by Maurie Backman | Nov. 4, 2019
We all need money for a rainy day -- but will a home equity line of credit suffice?
You never know when a financial emergency might arise, whether it's a leaky roof, a busted car engine, or a medical issue that makes you miss work and causes you to rack up countless bills. That's why you should always have access to cash in a pinch, and that's where your emergency fund comes in.
Ideally, your emergency fund should contain enough money to cover anywhere from three to six months of essential living expenses. And you'll often hear that the best place to stash your emergency cash is in a savings account, where your principal is protected from losses.
But what if you have the option to use your home as a source of cash? If you have enough equity in your home, you can apply for a home equity line of credit, or HELOC, and secure a stream of money for the future. The question is: Can that actually take the place of an emergency fund?
Equity refers to the percentage of your home you actually own, and you can figure out what your equity is by taking the current value of that property and subtracting what you owe on its mortgage. For example, if your home is worth $200,000, and you owe $120,000 on your mortgage, you have $80,000 worth of equity.
Once you have equity in a property, you can borrow against it via a home equity loan or a HELOC. With the former, you borrow a lump sum of cash and then start paying it back. With a HELOC, you don't necessarily borrow money initially. Rather, you secure a line of credit that's yours to tap into when you want or need to. For example, you might get a HELOC worth $20,000, and that allows you to withdraw some or all of that sum as necessary.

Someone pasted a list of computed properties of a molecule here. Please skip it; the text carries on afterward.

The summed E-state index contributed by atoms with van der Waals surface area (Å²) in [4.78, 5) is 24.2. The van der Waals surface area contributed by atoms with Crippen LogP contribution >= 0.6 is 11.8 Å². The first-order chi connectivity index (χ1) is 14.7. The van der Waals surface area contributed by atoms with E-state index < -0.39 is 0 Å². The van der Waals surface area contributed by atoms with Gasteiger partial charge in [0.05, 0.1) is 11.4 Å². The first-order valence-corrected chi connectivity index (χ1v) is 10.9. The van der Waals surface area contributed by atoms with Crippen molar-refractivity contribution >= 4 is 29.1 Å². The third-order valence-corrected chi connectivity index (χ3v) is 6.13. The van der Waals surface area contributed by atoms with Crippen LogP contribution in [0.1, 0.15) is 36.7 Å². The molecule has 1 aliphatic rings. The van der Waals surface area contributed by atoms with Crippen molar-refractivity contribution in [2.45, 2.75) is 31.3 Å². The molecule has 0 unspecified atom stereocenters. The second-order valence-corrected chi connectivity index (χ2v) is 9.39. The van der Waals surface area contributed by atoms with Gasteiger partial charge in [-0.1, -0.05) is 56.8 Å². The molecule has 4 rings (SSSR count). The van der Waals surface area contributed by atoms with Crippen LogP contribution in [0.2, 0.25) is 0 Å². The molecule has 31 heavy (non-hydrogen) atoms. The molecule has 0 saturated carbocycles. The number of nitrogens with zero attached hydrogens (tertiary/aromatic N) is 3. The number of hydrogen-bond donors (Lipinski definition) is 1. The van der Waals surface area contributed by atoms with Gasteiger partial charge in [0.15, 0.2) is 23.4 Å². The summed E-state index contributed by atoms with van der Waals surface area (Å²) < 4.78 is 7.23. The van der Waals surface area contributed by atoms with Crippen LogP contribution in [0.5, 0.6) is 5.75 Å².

Though HELOCs are a good way to access money in a pinch, yours shouldn't take the place of an actual emergency fund that's housed in the bank. For one thing, when you tap your HELOC, you become liable for interest on the money you borrow. And unlike home equity loans, which generally carry fixed interest rates, the interest on HELOCs is often variable, which means you could get stuck paying a lot of extra money for the privilege of accessing that line of credit.
Another thing to consider is that the amount you're allowed to borrow via your HELOC could change if your home value declines. And the window of time to draw down a HELOC isn't unlimited -- you may only get five years from the time you're approved for it, which means you're out of luck if a major catastrophe strikes five years and two months after the fact. On the other hand, if you put a lump sum of money in the bank, you get the peace of mind of knowing exactly how much cash you have available, and that it's available to you indefinitely (as long as you don't withdraw it, of course).
Finally, though HELOCs are relatively easy to qualify for, provided your home equity is there, and they generally charge a lot less interest than what you'll pay on a credit card or even a personal loan, you should know that if you fail to repay what you borrow, you risk losing your home to foreclosure. Granted, that is a risk whether you use your HELOC for emergency fund purposes or to do renovations, but it's something to think about.
While it's not a bad idea to secure a HELOC and use it as extra protection in the face of life's unknowns, that HELOC should supplement an existing emergency fund rather than replace it. If you're sitting on loads of equity in your home, you can think about socking away three months of living expenses in the bank rather than six months' worth, and then securing a HELOC as well. That way, you'll have some cash on hand, coupled with a means of accessing more should the need arise.
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